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CCA and Capital Consumption

  1. May 18, 2005 #1
    What is the difference between Capital Consumption allowance and Capital consumption? If i'm looking to calculate, for example, GNP, i must add NNI to capital consumption to indirect taxes and subtract subsidies (with room for residual error). If i have onlt two values, what would best represent capital consumption, Consumption, or CCA?
  2. jcsd
  3. Jul 9, 2005 #2


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    Capital consumption is the real reduction in the value of the capital (a given piece of machinery, etc.) corresponding to the flow of services from using that piece of capital. Cap. cons. allowance is what the owner may or may not be putting aside (that is, saving) in order to replace that piece of capital when he or she decides that "it is time" to replace it with a new piece -- e.g. at the end of the capital's economic life.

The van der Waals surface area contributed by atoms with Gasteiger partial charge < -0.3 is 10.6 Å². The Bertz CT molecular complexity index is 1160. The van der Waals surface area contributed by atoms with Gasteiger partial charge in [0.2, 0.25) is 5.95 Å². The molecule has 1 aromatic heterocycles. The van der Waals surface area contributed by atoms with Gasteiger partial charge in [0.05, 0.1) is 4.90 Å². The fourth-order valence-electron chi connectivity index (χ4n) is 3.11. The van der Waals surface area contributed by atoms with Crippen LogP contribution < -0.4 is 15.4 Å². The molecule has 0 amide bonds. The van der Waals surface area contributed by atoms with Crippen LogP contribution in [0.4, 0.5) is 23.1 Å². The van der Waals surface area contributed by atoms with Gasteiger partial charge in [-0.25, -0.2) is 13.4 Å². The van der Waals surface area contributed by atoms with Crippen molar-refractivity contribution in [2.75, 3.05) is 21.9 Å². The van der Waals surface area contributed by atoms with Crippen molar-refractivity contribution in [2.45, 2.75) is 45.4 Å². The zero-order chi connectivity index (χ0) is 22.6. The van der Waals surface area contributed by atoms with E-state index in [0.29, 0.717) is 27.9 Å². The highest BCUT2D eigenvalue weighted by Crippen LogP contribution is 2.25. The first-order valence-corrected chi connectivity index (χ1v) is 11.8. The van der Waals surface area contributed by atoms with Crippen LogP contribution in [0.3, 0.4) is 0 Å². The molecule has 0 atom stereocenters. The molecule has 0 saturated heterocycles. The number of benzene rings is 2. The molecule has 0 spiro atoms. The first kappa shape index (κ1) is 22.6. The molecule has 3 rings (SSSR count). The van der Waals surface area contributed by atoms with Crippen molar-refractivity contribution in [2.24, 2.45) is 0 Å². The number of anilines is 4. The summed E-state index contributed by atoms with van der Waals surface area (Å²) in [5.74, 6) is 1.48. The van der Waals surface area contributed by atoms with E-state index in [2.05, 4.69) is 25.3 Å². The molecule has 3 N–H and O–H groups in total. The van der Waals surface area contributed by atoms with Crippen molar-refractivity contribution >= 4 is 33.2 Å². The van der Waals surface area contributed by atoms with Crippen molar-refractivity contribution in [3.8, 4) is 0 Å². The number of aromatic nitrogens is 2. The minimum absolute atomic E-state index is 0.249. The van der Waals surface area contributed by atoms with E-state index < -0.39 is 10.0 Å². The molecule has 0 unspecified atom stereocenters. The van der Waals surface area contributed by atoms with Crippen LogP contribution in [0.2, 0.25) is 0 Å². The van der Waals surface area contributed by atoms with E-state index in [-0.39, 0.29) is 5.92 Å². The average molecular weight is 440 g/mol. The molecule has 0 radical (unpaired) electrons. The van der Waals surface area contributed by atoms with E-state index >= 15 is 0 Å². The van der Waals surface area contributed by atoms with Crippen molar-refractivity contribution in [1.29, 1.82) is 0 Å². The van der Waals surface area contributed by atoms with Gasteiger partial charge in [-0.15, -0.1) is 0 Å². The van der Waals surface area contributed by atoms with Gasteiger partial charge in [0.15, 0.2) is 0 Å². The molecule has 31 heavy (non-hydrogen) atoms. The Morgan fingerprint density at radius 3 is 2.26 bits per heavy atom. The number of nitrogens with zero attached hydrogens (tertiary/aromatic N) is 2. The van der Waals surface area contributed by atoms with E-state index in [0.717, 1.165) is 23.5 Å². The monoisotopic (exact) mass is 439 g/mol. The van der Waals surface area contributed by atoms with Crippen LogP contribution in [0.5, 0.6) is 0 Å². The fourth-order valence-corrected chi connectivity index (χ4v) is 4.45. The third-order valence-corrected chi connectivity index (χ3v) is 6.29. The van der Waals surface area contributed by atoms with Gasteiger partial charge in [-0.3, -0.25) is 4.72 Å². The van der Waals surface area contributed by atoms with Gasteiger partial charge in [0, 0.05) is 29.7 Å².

Consumption (unqualified, no adjectives) is not akin to anything like capital consumption. "Consumption" refers to household consumption of consumer goods (as opposed to capital goods). "Capital consumption" refers to the use of capital goods by their owners (a subset of households) and the resulting erosion in the value of their capital.

    CCA would definitely be a better approximation to CC. CCA would equal CC if capital owners in each period save an amount of resources that is exactly equal to the reduction in the value of the capital they own, which you expect to be the case in a steady state economy (but not necessarily in any other type of economy).

    Depreciation may be seen identical to capital consumption but you must be careful to define whether you are using the term in an economic context (real deprecaition) or an accounting context (depreciation according to an accounting scheme: e.g. linear.) The former corresponds to an economic representation of capital consumption; the latter to an accounting representation (i.e. the way capital is represented on accounting books, so to speak).

    I hope this is (still) useful.
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